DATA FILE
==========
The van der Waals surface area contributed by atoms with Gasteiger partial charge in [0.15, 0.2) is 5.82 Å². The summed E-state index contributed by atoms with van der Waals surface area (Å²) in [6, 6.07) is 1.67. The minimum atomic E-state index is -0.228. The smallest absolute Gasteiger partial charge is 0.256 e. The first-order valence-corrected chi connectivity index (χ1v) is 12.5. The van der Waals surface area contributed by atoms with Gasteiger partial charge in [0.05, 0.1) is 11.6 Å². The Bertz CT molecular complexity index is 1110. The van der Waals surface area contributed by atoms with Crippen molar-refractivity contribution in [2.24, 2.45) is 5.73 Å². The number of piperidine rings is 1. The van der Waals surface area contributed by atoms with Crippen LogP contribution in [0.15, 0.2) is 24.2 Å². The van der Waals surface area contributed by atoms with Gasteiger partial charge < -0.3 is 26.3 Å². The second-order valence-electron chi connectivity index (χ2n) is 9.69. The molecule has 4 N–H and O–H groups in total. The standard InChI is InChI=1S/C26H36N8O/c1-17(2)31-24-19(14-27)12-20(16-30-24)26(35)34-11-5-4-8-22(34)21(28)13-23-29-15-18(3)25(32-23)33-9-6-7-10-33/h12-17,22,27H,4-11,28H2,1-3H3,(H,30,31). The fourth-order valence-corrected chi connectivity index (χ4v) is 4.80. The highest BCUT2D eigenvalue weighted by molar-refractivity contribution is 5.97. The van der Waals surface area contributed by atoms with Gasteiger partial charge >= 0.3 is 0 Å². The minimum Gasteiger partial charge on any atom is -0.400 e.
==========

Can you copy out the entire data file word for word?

The van der Waals surface area contributed by atoms with Gasteiger partial charge in [0.15, 0.2) is 5.82 Å². The summed E-state index contributed by atoms with van der Waals surface area (Å²) in [6, 6.07) is 1.67. The minimum atomic E-state index is -0.228. The smallest absolute Gasteiger partial charge is 0.256 e. The first-order valence-corrected chi connectivity index (χ1v) is 12.5. The van der Waals surface area contributed by atoms with Gasteiger partial charge in [0.05, 0.1) is 11.6 Å². The Bertz CT molecular complexity index is 1110. The van der Waals surface area contributed by atoms with Crippen molar-refractivity contribution in [2.24, 2.45) is 5.73 Å². The number of piperidine rings is 1. The van der Waals surface area contributed by atoms with Crippen LogP contribution in [0.15, 0.2) is 24.2 Å². The van der Waals surface area contributed by atoms with Gasteiger partial charge < -0.3 is 26.3 Å². The second-order valence-electron chi connectivity index (χ2n) is 9.69. The molecule has 4 N–H and O–H groups in total. The standard InChI is InChI=1S/C26H36N8O/c1-17(2)31-24-19(14-27)12-20(16-30-24)26(35)34-11-5-4-8-22(34)21(28)13-23-29-15-18(3)25(32-23)33-9-6-7-10-33/h12-17,22,27H,4-11,28H2,1-3H3,(H,30,31). The fourth-order valence-corrected chi connectivity index (χ4v) is 4.80. The highest BCUT2D eigenvalue weighted by molar-refractivity contribution is 5.97. The van der Waals surface area contributed by atoms with Gasteiger partial charge >= 0.3 is 0 Å². The minimum Gasteiger partial charge on any atom is -0.400 e.